Suggestions for future roles for adult educators can also be found in the literature. In discussing the future of adult education, some sources (e.g., Alheit 1999; Miller 1997) include information that can be used to predict roles. Futures literature itself can also be used to predict future roles for adult educators. Jennings (1999) for example, describes six distinct markets that adult educators could tap by reshaping their roles. Kotter (1995) and Moses (1999) provide information about careers in the future that can be used by adult educators either to shape their roles or in developing programs and services for learners.
In summary, the topic of roles for adult educators is complex and closely related to the goals and purposes of adult education. Although futures information can be used to predict future roles for adult educators, those roles will undoubtedly be connected to what individual adult educators believe are appropriate behaviors and actions.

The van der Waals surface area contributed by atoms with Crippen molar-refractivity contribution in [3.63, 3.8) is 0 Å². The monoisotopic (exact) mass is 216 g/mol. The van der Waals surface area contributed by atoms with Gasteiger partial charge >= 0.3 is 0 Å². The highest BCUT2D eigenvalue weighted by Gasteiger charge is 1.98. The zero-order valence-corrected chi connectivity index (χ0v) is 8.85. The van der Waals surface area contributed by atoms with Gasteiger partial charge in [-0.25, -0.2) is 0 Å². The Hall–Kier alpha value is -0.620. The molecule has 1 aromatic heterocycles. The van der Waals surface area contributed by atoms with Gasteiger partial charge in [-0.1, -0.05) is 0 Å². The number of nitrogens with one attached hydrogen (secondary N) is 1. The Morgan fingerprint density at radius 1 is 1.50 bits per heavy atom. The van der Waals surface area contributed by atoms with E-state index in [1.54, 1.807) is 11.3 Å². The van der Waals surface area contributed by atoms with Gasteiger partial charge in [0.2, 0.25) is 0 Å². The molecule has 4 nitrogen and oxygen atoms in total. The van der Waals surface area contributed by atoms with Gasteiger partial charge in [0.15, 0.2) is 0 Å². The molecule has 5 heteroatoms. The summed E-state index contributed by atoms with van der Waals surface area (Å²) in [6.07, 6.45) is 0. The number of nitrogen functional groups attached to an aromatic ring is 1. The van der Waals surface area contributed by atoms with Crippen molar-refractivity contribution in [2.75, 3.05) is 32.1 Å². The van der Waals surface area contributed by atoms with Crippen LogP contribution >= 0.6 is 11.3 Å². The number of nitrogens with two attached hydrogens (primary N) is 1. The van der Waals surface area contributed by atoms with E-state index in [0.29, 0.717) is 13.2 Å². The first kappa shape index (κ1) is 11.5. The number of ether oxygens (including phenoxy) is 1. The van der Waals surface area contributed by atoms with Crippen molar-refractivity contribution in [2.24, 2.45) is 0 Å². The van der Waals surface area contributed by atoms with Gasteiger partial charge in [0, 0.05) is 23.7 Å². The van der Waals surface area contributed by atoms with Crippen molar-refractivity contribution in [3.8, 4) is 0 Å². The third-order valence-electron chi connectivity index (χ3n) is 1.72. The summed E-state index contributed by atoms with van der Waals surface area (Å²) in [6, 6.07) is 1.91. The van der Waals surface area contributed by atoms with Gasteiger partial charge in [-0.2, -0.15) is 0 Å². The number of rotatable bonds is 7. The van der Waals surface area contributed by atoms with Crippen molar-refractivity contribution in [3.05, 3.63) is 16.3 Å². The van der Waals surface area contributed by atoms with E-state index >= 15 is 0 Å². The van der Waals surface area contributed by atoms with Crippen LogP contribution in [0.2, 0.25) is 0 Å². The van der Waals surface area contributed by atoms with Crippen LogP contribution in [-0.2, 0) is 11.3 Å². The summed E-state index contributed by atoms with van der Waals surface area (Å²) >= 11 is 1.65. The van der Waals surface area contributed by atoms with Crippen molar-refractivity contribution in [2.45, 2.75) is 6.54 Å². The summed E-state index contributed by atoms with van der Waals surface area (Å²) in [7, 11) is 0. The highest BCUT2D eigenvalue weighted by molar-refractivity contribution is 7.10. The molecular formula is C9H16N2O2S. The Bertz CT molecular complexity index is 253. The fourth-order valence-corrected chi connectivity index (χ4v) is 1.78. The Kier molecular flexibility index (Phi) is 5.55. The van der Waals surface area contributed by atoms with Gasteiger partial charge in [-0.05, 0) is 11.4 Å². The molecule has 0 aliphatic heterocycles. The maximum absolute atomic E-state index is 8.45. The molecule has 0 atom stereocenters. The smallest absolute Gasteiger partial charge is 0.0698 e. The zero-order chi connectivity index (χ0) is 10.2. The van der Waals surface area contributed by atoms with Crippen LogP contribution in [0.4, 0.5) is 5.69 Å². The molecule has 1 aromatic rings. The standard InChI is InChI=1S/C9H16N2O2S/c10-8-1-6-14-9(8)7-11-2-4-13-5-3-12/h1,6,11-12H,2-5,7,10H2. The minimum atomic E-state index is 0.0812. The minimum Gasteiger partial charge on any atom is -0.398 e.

Alheit, P. "On a Contradictory Way to the 'Learning Society': A Critical Approach." Studies in the Education of Adults 31, no. 4 (April 1999): 66-82.
The characteristics of a learning society of the future and the research issues involved are explored. Roles for adult educators are embedded in the vision of the future portrayed in the article.
Boud, D., and Miller, N. "Animating Learning: New Conceptions of the Role of the Person Who Works with Learners." In 39th Annual Adult Education Research Conference Proceedings, compiled by J. C. Kimmel. San Antonio, TX: University of the Incarnate Word, 1998. (ED 426 247) http://www.edst.educ.ubc.ca/aerc/1998/98boud.htm